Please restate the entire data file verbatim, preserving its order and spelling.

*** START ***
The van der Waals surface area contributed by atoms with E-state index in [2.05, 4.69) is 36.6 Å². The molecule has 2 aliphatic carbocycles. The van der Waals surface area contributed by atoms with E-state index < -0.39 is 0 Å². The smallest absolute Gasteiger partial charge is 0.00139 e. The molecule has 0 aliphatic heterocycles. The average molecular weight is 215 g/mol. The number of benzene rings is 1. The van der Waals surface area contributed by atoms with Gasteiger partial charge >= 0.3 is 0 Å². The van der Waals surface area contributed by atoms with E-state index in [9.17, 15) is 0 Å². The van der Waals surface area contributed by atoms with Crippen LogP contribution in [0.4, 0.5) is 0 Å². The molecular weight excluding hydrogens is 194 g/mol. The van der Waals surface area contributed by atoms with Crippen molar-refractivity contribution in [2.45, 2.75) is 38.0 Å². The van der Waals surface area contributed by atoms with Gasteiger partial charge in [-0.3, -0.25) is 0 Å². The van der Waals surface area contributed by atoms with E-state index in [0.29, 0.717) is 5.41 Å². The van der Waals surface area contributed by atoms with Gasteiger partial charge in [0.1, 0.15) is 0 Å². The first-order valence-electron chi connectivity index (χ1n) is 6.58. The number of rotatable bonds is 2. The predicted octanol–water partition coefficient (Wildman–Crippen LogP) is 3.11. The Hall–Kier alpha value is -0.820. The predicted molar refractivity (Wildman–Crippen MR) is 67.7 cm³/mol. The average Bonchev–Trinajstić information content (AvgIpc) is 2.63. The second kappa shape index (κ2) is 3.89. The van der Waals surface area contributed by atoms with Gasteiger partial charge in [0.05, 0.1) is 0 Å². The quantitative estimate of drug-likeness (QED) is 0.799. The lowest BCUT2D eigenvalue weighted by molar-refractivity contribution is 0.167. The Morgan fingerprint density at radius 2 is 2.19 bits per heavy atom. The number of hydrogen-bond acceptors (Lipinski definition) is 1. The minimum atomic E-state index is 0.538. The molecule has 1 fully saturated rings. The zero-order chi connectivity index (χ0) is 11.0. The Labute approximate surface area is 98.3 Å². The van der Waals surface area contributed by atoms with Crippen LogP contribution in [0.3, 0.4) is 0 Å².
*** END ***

The van der Waals surface area contributed by atoms with E-state index in [2.05, 4.69) is 36.6 Å². The molecule has 2 aliphatic carbocycles. The van der Waals surface area contributed by atoms with E-state index < -0.39 is 0 Å². The smallest absolute Gasteiger partial charge is 0.00139 e. The molecule has 0 aliphatic heterocycles. The average molecular weight is 215 g/mol. The number of benzene rings is 1. The van der Waals surface area contributed by atoms with Gasteiger partial charge >= 0.3 is 0 Å². The van der Waals surface area contributed by atoms with E-state index in [9.17, 15) is 0 Å². The van der Waals surface area contributed by atoms with Crippen LogP contribution in [0.4, 0.5) is 0 Å². The molecular weight excluding hydrogens is 194 g/mol. The van der Waals surface area contributed by atoms with Crippen molar-refractivity contribution in [2.45, 2.75) is 38.0 Å². The van der Waals surface area contributed by atoms with Gasteiger partial charge in [-0.3, -0.25) is 0 Å². The van der Waals surface area contributed by atoms with E-state index in [0.29, 0.717) is 5.41 Å². The van der Waals surface area contributed by atoms with Gasteiger partial charge in [0.1, 0.15) is 0 Å². The first-order valence-electron chi connectivity index (χ1n) is 6.58. The number of rotatable bonds is 2. The predicted octanol–water partition coefficient (Wildman–Crippen LogP) is 3.11. The Hall–Kier alpha value is -0.820. The predicted molar refractivity (Wildman–Crippen MR) is 67.7 cm³/mol. The average Bonchev–Trinajstić information content (AvgIpc) is 2.63. The second kappa shape index (κ2) is 3.89. The van der Waals surface area contributed by atoms with Gasteiger partial charge in [0.05, 0.1) is 0 Å². The quantitative estimate of drug-likeness (QED) is 0.799. The lowest BCUT2D eigenvalue weighted by molar-refractivity contribution is 0.167. The Morgan fingerprint density at radius 2 is 2.19 bits per heavy atom. The number of hydrogen-bond acceptors (Lipinski definition) is 1. The minimum atomic E-state index is 0.538. The molecule has 1 fully saturated rings. The zero-order chi connectivity index (χ0) is 11.0. The Labute approximate surface area is 98.3 Å². The van der Waals surface area contributed by atoms with Crippen LogP contribution in [0.3, 0.4) is 0 Å².